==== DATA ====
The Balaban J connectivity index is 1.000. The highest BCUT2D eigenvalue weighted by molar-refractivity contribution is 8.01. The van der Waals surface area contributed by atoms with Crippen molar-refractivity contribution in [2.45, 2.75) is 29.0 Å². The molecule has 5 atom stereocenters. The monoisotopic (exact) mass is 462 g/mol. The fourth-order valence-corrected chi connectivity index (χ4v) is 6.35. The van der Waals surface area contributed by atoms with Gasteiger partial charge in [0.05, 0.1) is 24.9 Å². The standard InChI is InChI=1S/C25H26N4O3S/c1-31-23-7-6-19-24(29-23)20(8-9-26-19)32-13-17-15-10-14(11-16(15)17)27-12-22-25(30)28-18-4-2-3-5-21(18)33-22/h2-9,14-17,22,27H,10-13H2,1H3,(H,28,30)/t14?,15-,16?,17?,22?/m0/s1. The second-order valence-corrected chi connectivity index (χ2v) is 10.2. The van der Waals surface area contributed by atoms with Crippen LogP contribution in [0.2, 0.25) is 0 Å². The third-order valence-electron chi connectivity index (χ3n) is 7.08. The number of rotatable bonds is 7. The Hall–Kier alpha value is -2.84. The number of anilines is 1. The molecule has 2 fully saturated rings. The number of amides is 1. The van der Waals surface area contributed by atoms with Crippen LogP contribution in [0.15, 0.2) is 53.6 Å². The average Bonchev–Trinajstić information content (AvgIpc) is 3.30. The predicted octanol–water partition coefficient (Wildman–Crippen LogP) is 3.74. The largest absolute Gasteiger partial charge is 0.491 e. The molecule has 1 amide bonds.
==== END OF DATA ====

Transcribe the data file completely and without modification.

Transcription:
The Balaban J connectivity index is 1.000. The highest BCUT2D eigenvalue weighted by molar-refractivity contribution is 8.01. The van der Waals surface area contributed by atoms with Crippen molar-refractivity contribution in [2.45, 2.75) is 29.0 Å². The molecule has 5 atom stereocenters. The monoisotopic (exact) mass is 462 g/mol. The fourth-order valence-corrected chi connectivity index (χ4v) is 6.35. The van der Waals surface area contributed by atoms with Gasteiger partial charge in [0.05, 0.1) is 24.9 Å². The standard InChI is InChI=1S/C25H26N4O3S/c1-31-23-7-6-19-24(29-23)20(8-9-26-19)32-13-17-15-10-14(11-16(15)17)27-12-22-25(30)28-18-4-2-3-5-21(18)33-22/h2-9,14-17,22,27H,10-13H2,1H3,(H,28,30)/t14?,15-,16?,17?,22?/m0/s1. The second-order valence-corrected chi connectivity index (χ2v) is 10.2. The van der Waals surface area contributed by atoms with Crippen LogP contribution in [0.2, 0.25) is 0 Å². The third-order valence-electron chi connectivity index (χ3n) is 7.08. The number of rotatable bonds is 7. The Hall–Kier alpha value is -2.84. The number of anilines is 1. The molecule has 2 fully saturated rings. The number of amides is 1. The van der Waals surface area contributed by atoms with Crippen LogP contribution in [0.15, 0.2) is 53.6 Å². The average Bonchev–Trinajstić information content (AvgIpc) is 3.30. The predicted octanol–water partition coefficient (Wildman–Crippen LogP) is 3.74. The largest absolute Gasteiger partial charge is 0.491 e. The molecule has 1 amide bonds.